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Week 6 Takeaways: Cowboys Walk It Off in Spite of Everything, Ravens on a Special Run, Cards Keep Stacking Wins

Plus, Kirk Cousins does it again (twice!), not the same ol’ Bengals, kicking heroics in London, the ugly tanking aftermath, a Giants collapse, and much more!

Welcome to the Week 6 edition of the Sunday FreakOut, where we react and overreact to everything that happened in the Sunday afternoon games. For the full Sunday roundup podcast-style, be sure to subscribe to The MMQB Podcast, in your feed every Monday morning...

Things That Made Me Giddy

Everything Goes Wrong and the Cowboys Win Anyway: It looked like they were going to fall in Foxboro when they kept failing on third down. Or as they racked up 115 yards of penalties. Or when Dak Prescott turned it over on the goal line. Or after Greg Zuerlein hooked a potential go-ahead kick late. Or when, moments after a Trevon Diggs gave them the lead, they allowed a 75-yard touchdown to give it right back. Or when, trailing by three in the final seconds, a series of Connor Williams penalties had them facing a third-and-25 in their own territory. Or when they lost the overtime coin toss. There’s something to be said for pulling out a game like the Cowboys did in Foxboro, and especially when it pushes you to 5–1.

The Ravens Are Doing Something Special: You already knew Lamar Jackson was good and that only the most goobery of goobers were buying into the “they figured him out” talking points coming from various NFL also-ran types. But what’s incredible is that Baltimore has overcome the obscene rash of injuries they suffered in August and September. On top of that, they’ve now had to play on a short week, coming off an overtime MNF game, twice this season; both games were against fellow AFC bluebloods and both games they won, stealing one from the Chiefs in Week 2 and completely outclassing the Chargers on Sunday. This is a team that weathered the worst and have come out playing elite football. That’s a credit to the players and coaching staff.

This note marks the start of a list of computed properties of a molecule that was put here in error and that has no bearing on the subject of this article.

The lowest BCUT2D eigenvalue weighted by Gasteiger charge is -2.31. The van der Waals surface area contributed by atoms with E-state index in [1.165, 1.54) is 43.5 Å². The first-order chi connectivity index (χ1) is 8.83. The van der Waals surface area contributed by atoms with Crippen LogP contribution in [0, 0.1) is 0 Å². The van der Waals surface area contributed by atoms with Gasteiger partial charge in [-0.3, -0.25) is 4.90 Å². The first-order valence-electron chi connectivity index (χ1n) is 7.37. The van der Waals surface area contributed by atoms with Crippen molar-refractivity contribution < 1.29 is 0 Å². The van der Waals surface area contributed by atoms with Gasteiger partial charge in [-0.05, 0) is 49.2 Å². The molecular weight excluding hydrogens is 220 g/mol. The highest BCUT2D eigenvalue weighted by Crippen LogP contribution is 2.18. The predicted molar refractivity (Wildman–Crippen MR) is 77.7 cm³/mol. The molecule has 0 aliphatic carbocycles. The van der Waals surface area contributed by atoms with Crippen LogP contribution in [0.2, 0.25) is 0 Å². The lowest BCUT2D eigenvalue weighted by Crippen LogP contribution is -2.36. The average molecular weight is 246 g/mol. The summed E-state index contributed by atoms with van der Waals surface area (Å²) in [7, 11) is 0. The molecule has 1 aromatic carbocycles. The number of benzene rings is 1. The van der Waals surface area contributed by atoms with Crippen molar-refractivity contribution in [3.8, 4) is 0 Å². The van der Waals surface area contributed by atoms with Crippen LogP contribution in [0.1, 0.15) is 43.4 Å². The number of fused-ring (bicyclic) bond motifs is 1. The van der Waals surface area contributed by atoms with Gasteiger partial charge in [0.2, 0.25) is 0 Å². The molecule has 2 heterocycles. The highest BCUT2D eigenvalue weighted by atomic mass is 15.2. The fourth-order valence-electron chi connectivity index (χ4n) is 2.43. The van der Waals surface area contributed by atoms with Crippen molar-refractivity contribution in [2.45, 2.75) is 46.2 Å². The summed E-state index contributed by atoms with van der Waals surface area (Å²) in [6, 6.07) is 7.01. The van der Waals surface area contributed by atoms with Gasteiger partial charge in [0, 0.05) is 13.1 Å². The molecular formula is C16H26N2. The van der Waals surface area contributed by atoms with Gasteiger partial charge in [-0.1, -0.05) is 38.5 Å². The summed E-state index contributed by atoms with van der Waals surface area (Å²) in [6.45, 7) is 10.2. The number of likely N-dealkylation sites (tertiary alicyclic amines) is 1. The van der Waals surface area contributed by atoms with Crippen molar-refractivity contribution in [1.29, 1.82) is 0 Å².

What Kyler Murray and DeAndre Hopkins Are Doing: As in, repeatedly converting third-and-longs out of structure. The Cardinals’ first touchdown in Cleveland came on a third-and-21 in which Murray extended the play until Christian Kirk came open. The second was on a third-and-goal from the 13, a Browns blitz forcing Murray into an uninspired quick throw to Hopkins, who made the catch at the 10 and somehow shook three Browns defenders to take it into the end zone.

The Bengals Become the Hammer: Lots of funeral preparations were being made for Zac Taylor this summer, but right now he has the Bengals sitting at 4–2, Joe Burrow looking every bit like the franchise quarterback we thought he’d be, and the defense emerging as one of the most underrated units in football. The schedule has been soft, but good teams establish themselves as good by beating bad teams, and that’s what the Bengals—once one of the bad teams—are doing right now.

Kirk Cousins Does It Again. And Again, Again: Due to some frustratingly conservative late-game play-calling, the Vikings are coming down to the final possession pretty much every week. On Sunday, Cousins drove the Vikings 46 yards in 42 seconds with two timeouts, setting up a potential game-winning field goal from 47 that kicker Greg Joseph missed. So Cousins took matters into his own hands in overtime, driving the Vikings 75 yards on nine plays, with the game-winner to K.J. Osborn. Cousins has been charged with mounting a final-minute drive to tie or win a game six times this season; five times, he’s either put up points or put Minnesota in position to score points via field goal attempt of less than 50 yards.

Kenny Clark as Kyra Sedgwick as The Closer: Coverage had a lot to do on both plays, but with the Bears trying to cut it to a one-possession game Clark sacked Justin Fields twice in a three-play span. Finishing a play in the backfield on Fields is no small feat for a 300-plus pounder.

Rich Bisaccia Is on the Board!: The Raiders played like a team with no interest in folding up the season in the wake of the Jon Gruden scandal. The pass rush was there, they took advantage of multiple Teddy Bridgewater misfires, and Derek Carr delivered a handful of big-time throws in his first game post-Gruden.